Academic journal article Research Quarterly for Exercise and Sport

Physical Activity Gender-Role Stereotyping: An Analysis of Children's Literature

Academic journal article Research Quarterly for Exercise and Sport

Physical Activity Gender-Role Stereotyping: An Analysis of Children's Literature

Article excerpt

Heidi Ann Henschel-Pellett, Minnesota State University-Mankato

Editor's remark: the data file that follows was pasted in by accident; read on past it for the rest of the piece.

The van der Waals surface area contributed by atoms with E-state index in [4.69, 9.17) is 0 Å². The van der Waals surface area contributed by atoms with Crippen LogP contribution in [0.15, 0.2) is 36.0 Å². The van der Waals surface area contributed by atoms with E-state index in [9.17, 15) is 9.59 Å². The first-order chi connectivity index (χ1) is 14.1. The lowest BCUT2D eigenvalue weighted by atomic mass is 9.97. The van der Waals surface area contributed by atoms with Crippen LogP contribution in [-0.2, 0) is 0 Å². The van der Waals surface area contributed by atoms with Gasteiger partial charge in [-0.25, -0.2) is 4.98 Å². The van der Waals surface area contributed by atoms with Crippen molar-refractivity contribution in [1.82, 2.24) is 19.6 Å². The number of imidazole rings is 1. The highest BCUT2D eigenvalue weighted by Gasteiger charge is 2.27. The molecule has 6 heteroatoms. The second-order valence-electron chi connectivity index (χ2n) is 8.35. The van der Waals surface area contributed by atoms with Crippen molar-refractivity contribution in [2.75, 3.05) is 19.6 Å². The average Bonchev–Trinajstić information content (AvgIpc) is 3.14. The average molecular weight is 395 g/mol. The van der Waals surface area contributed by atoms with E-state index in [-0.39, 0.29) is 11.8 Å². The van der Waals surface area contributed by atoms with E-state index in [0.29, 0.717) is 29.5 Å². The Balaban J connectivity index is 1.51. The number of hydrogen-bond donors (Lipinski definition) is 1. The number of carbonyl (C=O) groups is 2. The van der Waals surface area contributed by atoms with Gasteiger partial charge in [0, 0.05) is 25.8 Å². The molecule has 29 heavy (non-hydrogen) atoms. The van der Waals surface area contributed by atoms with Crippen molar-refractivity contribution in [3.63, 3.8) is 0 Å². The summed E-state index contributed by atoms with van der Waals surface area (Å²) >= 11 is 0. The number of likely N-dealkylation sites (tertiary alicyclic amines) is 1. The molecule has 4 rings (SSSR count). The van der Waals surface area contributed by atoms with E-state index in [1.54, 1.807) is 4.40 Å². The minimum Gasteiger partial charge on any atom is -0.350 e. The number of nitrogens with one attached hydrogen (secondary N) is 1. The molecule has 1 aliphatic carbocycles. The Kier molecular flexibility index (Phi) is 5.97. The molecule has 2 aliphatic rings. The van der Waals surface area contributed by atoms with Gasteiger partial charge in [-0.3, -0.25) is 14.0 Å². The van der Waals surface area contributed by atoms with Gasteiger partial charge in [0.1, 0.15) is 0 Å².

The benefits of a physically active lifestyle are immense. Early childhood is an especially good time for encouraging and socializing children's attitudes and behaviors toward regular physical activity and lifetime fitness participation (U.S. Department of Health & Human Services, 1996). Reading is one way children are socialized, and the way physical activity is portrayed in school based learning (i.e., reading) materials can have a lasting impact on the way children view their roles in activity participation. Traditionally, school reading texts have portrayed boys almost three times as many times as girls, with both genders being depicted in mainly stereotypical fashion (Weiller & Higgs, 1989). However, few recent studies have examined gender roles as related to activity participation in reading, particularly for younger children just beginning to learn to read. The purpose of this study was to examine two nationally recognized reading text series (Harcourt Brace Jovanovich, 1993; Sing, Spell, Read, Write, 1996) used in the first grade of one school district. Analysis of the books in the reading series involved a tabulation of all portrayed activities, participant's gender, and the ratio of girls to boys. …

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